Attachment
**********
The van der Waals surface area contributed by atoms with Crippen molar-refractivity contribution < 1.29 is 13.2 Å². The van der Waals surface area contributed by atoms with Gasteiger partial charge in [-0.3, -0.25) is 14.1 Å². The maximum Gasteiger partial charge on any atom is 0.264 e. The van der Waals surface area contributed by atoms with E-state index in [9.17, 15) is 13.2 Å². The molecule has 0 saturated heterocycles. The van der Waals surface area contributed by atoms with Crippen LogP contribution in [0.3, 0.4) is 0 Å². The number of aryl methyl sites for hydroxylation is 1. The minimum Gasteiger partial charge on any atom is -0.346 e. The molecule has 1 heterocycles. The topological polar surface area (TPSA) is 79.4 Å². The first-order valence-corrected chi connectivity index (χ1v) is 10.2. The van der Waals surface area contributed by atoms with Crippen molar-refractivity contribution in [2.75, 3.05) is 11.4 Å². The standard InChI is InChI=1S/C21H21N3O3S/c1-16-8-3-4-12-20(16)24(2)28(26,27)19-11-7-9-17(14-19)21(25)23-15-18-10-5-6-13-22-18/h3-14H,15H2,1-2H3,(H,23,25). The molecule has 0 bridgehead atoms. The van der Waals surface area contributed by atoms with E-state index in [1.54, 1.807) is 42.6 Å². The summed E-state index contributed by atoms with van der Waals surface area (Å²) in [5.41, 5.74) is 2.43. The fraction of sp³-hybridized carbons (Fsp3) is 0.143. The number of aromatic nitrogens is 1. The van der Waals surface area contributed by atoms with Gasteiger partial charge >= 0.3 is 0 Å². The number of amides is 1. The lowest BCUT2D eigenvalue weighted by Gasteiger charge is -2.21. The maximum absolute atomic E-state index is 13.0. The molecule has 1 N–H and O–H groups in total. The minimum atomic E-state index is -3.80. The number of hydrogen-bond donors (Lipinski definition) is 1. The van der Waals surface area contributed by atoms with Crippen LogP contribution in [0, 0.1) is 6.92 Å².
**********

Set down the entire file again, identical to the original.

The van der Waals surface area contributed by atoms with Crippen molar-refractivity contribution < 1.29 is 13.2 Å². The van der Waals surface area contributed by atoms with Gasteiger partial charge in [-0.3, -0.25) is 14.1 Å². The maximum Gasteiger partial charge on any atom is 0.264 e. The van der Waals surface area contributed by atoms with E-state index in [9.17, 15) is 13.2 Å². The molecule has 0 saturated heterocycles. The van der Waals surface area contributed by atoms with Crippen LogP contribution in [0.3, 0.4) is 0 Å². The number of aryl methyl sites for hydroxylation is 1. The minimum Gasteiger partial charge on any atom is -0.346 e. The molecule has 1 heterocycles. The topological polar surface area (TPSA) is 79.4 Å². The first-order valence-corrected chi connectivity index (χ1v) is 10.2. The van der Waals surface area contributed by atoms with Crippen molar-refractivity contribution in [2.75, 3.05) is 11.4 Å². The standard InChI is InChI=1S/C21H21N3O3S/c1-16-8-3-4-12-20(16)24(2)28(26,27)19-11-7-9-17(14-19)21(25)23-15-18-10-5-6-13-22-18/h3-14H,15H2,1-2H3,(H,23,25). The molecule has 0 bridgehead atoms. The van der Waals surface area contributed by atoms with E-state index in [1.54, 1.807) is 42.6 Å². The summed E-state index contributed by atoms with van der Waals surface area (Å²) in [5.41, 5.74) is 2.43. The fraction of sp³-hybridized carbons (Fsp3) is 0.143. The number of aromatic nitrogens is 1. The van der Waals surface area contributed by atoms with Gasteiger partial charge >= 0.3 is 0 Å². The number of amides is 1. The lowest BCUT2D eigenvalue weighted by Gasteiger charge is -2.21. The maximum absolute atomic E-state index is 13.0. The molecule has 1 N–H and O–H groups in total. The minimum atomic E-state index is -3.80. The number of hydrogen-bond donors (Lipinski definition) is 1. The van der Waals surface area contributed by atoms with Crippen LogP contribution in [0, 0.1) is 6.92 Å².